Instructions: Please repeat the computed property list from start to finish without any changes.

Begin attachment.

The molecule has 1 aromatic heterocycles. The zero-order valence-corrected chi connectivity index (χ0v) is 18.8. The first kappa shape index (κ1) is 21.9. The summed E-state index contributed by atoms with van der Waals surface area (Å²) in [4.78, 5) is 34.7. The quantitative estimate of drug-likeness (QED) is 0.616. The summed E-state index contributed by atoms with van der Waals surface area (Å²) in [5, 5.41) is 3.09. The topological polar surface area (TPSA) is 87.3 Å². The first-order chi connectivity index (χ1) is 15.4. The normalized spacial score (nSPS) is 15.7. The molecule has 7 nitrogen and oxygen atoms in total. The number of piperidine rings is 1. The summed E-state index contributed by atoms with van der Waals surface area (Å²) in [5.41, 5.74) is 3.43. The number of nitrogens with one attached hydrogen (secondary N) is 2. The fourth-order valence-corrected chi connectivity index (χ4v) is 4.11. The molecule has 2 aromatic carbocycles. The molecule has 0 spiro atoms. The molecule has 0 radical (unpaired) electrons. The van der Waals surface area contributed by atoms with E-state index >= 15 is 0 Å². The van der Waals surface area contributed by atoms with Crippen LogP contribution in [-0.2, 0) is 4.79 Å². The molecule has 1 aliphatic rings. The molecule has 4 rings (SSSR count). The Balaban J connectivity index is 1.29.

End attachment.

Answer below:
The molecule has 1 aromatic heterocycles. The zero-order valence-corrected chi connectivity index (χ0v) is 18.8. The first kappa shape index (κ1) is 21.9. The summed E-state index contributed by atoms with van der Waals surface area (Å²) in [4.78, 5) is 34.7. The quantitative estimate of drug-likeness (QED) is 0.616. The summed E-state index contributed by atoms with van der Waals surface area (Å²) in [5, 5.41) is 3.09. The topological polar surface area (TPSA) is 87.3 Å². The first-order chi connectivity index (χ1) is 15.4. The normalized spacial score (nSPS) is 15.7. The molecule has 7 nitrogen and oxygen atoms in total. The number of piperidine rings is 1. The summed E-state index contributed by atoms with van der Waals surface area (Å²) in [5.41, 5.74) is 3.43. The number of nitrogens with one attached hydrogen (secondary N) is 2. The fourth-order valence-corrected chi connectivity index (χ4v) is 4.11. The molecule has 2 aromatic carbocycles. The molecule has 0 spiro atoms. The molecule has 0 radical (unpaired) electrons. The van der Waals surface area contributed by atoms with E-state index >= 15 is 0 Å². The van der Waals surface area contributed by atoms with Crippen LogP contribution in [-0.2, 0) is 4.79 Å². The molecule has 1 aliphatic rings. The molecule has 4 rings (SSSR count). The Balaban J connectivity index is 1.29.